DateTimes are super complicated. On the surface, they are deceptively simple (a date and a time, right?), but as soon as you try to do something with them in the real world, they tend to become flaky and off by an hour or not exactly correct enough for their intended usage.

Part of the problem, at least for us C# developers, is that Microsoft did us no favors when they introduced the DateTime struct (they actually followed a long-standing tradition of including a hopeless date & time representation as a core language feature). System.DateTime is and continues to be a source of errors in the .net ecosystem.

Today, we had to fix a bug in in our sales campaign subsystem, and part of the underlying issue was the usage of System.DateTime.

This article explains how we use more precise representations of date and time to avoid (or, in this case, remove) these kinds of bugs.

The problem at hand

At SATS, we occasionally run campaigns for a limited time. These days (Sep 2022), we are running a campaign in Norway, Sweden and Finland where you get a month of free access if you buy a membership. The campaign started on the 1st of September and will be gone on the 20th. In our digital sales flow, we have a countdown which shows how much time remains before the campaign expires: Campaign countdown

“But wait,” someone said. “The counter is off!” And so it was. For some reason, the campaign was counting down towards midnight Sep 21st, 24 hours after the campaign has ended.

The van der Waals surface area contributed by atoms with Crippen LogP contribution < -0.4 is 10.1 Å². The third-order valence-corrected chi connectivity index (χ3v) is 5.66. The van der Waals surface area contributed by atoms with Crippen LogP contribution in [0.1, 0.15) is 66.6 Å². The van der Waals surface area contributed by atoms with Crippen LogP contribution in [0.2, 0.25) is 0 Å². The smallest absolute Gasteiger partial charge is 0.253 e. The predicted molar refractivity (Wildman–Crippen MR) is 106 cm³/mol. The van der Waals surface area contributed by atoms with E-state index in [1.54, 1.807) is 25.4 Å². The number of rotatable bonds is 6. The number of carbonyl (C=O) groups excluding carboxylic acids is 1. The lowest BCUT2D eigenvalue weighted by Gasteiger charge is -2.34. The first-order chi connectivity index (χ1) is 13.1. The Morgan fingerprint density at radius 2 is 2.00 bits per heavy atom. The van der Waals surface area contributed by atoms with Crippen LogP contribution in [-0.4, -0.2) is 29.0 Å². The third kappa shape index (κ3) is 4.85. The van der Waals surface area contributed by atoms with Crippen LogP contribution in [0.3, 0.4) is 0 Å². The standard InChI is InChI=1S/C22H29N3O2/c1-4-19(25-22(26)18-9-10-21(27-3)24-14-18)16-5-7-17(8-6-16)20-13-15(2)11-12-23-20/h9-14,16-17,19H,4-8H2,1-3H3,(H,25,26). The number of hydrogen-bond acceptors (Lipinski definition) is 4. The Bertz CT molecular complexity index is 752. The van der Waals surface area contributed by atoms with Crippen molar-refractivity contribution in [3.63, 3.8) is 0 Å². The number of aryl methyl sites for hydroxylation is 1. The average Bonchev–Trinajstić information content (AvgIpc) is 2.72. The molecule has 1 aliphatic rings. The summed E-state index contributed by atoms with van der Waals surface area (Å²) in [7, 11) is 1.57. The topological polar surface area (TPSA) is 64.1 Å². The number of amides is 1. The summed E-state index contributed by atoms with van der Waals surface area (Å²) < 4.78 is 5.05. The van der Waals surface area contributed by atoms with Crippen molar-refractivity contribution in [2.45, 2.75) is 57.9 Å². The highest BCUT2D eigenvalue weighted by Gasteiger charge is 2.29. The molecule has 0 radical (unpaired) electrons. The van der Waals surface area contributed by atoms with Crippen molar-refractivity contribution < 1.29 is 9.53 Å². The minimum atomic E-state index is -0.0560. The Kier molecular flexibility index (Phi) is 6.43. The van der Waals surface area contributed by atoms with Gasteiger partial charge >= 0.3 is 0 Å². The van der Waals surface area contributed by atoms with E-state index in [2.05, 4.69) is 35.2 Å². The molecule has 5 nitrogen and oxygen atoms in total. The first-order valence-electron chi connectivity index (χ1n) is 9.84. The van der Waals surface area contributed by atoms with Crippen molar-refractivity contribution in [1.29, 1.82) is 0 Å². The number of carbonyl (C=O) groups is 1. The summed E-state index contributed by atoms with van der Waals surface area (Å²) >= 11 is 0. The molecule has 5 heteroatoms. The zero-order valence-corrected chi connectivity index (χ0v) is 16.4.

Abstraction layers, ERPs and DateTimes

Digging into the data store micro-service responsible for the campaigns confirmed that it indeed did believe the campaign ends on the 21st, while a quick check of our ERP system confirmed that the campaign was set up to end on the 20th. Somewhere in between, something was off.

Our ERP system exposes dates as strings, in the ISO 8601 format “yyyy-mm-dd”. Retrieving the details for the campaign in question resulted in a response payload looking more or less like this:

  "validityPeriod": {
    "from": "2022-09-01",
    "to": "2022-09-20"
  "name": "September free month campaign",
  "valid": true

In our integration layer, this was transformed from its json representation to a strongly typed object with this structure:

public class Campaign
    public int Id { get; set; }
    public string Code { get; set; }
    public string Name { get; set; }
    public DateTime StartDate { get; set; }
    public DateTime EndDate { get; set; }
    public bool IsValid { get; set; }

And this is where we went wrong. While DateTime does intuitively look like the correct representation of a “yyyy-mm-dd” string, it is not. At least not if you are not aware of the many intricacies of how DateTime behaves depending on DateTimeKind, system clock settings, etc, and very, very careful on how it is handled at service boundaries.

Once this object had passed through the service, in a .net Azure app service running on what is presumably a VM set to the UTC time zone, the DateTime instance had been interpreted as "2022-09-20T00:00:00Z" - ie no longer a local date & time, but a specific point in time. When this was then converted to Finnish time (Finland being in a different time zone than the rest of the Nordics), we were off by an hour or two, which moved campaign end date one day into the future.